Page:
Martin Wong was born in Portland, Ore., in 1946 and grew up in San Francisco, where his parents worked for Standard Oil and the Bechtel Corporation. He received a degree in ceramics from Humboldt State University in Arcata, Calif., and joined the Angels of Light, a mystically oriented gay street performance troupe in San Francisco.
At 30 Wong decided to become a painter and, not wanting to return to school, began an arduous process of self-education.
Wong arrived in New York in 1978, settling into an apartment on the Lower East Side and supporting himself with a job in the bookstore of the Metropolitan Museum of Art. He first exhibited his work in 1981 at ABC No Rio on Rivington Street on the Lower East Side in an exhibition organized by Colab, an artists’ group known for its impromptu ”first come, first hung” shows, which were open to anyone while space lasted.
At the opening Wong met Miguel Pinero, the poet and prize-winning playwright of ”Short Eyes” and a well-known figure on the Lower East Side.
For the next few years Mr. Pinero was Mr. Wong’s close friend and mentor, introducing him to the underbelly of the local art, poetry and drug scenes and providing entree to the local Hispanic community that figures so prominently in his paintings of the 80’s. Mr. Wong made many portraits of Mr. Pinero, based several paintings on his prison experiences (the inspiration for ”Short Eyes”) and incorporated poems by Mr. Pinero into several paintings, which he considered collaborations. Mr. Pinero died in 1988.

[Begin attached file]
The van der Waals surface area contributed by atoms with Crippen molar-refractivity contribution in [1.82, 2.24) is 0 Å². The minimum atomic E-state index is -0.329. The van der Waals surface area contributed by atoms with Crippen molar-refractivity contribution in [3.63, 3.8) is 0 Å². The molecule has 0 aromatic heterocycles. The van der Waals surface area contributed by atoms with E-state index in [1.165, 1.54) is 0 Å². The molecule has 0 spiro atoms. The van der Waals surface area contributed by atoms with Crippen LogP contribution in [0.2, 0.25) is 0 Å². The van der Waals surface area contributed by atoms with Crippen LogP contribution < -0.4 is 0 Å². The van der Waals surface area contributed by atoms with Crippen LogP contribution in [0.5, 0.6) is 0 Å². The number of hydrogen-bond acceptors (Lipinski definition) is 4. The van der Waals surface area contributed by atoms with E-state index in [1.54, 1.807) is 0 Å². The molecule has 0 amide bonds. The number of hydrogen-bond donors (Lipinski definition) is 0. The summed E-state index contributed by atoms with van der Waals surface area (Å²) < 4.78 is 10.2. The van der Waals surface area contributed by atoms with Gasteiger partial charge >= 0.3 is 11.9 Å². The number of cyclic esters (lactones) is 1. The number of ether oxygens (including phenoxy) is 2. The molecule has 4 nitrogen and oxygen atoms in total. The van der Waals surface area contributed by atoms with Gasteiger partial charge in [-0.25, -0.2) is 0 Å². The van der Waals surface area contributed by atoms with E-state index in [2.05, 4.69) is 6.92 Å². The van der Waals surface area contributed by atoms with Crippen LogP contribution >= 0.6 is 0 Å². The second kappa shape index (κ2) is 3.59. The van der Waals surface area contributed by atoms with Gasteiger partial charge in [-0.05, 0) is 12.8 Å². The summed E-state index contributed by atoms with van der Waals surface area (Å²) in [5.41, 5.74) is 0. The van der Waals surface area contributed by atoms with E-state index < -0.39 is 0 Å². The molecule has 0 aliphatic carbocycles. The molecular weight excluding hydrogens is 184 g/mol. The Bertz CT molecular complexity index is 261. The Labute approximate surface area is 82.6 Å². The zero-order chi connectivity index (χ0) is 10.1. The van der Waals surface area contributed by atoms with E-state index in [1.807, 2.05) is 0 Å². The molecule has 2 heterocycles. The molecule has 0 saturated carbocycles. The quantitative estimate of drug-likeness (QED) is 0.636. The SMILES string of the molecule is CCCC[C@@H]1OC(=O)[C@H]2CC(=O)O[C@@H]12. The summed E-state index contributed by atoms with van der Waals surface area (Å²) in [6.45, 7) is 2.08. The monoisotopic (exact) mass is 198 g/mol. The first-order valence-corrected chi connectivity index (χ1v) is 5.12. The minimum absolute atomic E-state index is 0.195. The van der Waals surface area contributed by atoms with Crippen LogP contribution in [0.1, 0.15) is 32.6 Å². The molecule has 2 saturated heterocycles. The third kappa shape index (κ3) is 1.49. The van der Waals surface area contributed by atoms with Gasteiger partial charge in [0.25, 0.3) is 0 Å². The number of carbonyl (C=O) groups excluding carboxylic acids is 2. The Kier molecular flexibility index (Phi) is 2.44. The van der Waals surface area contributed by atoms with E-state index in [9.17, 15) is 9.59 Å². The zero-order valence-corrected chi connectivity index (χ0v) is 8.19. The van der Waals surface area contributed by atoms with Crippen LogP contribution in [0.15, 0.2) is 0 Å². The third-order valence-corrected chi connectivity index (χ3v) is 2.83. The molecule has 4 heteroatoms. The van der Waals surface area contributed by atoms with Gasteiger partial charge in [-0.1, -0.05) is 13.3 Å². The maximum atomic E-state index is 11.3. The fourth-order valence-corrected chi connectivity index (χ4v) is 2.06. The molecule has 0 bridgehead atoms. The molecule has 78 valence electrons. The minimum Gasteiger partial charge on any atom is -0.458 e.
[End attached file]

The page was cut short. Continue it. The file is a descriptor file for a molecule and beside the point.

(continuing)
Martin Wong, a painter whose meticulous visionary realism is among the lasting legacies of New York’s East Village art scene of the 1980’s and a precursor of the identity-driven work of the 90’s, died 1999 at his parents’ home in San Francisco. He was 53 and had lived in San Francisco since 1994.
He died of AIDS-related causes, said Barry Blinderman, a close friend and director of Illinois State University Galleries in Normal, Ill.